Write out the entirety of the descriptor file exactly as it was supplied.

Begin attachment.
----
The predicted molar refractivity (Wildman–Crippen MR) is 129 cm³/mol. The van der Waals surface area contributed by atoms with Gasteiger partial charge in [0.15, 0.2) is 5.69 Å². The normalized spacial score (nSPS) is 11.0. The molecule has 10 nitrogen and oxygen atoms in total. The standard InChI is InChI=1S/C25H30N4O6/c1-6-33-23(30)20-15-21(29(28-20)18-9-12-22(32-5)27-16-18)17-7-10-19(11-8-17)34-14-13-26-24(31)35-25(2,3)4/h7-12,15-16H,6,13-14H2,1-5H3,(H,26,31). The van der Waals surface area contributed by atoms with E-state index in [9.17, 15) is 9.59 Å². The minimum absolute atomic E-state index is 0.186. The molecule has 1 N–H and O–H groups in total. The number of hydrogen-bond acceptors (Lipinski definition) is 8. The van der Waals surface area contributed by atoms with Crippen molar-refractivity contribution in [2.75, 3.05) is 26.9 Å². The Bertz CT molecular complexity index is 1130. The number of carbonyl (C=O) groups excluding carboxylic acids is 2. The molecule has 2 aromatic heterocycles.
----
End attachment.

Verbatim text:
The predicted molar refractivity (Wildman–Crippen MR) is 129 cm³/mol. The van der Waals surface area contributed by atoms with Gasteiger partial charge in [0.15, 0.2) is 5.69 Å². The normalized spacial score (nSPS) is 11.0. The molecule has 10 nitrogen and oxygen atoms in total. The standard InChI is InChI=1S/C25H30N4O6/c1-6-33-23(30)20-15-21(29(28-20)18-9-12-22(32-5)27-16-18)17-7-10-19(11-8-17)34-14-13-26-24(31)35-25(2,3)4/h7-12,15-16H,6,13-14H2,1-5H3,(H,26,31). The van der Waals surface area contributed by atoms with E-state index in [9.17, 15) is 9.59 Å². The minimum absolute atomic E-state index is 0.186. The molecule has 1 N–H and O–H groups in total. The number of hydrogen-bond acceptors (Lipinski definition) is 8. The van der Waals surface area contributed by atoms with Crippen molar-refractivity contribution in [2.75, 3.05) is 26.9 Å². The Bertz CT molecular complexity index is 1130. The number of carbonyl (C=O) groups excluding carboxylic acids is 2. The molecule has 2 aromatic heterocycles.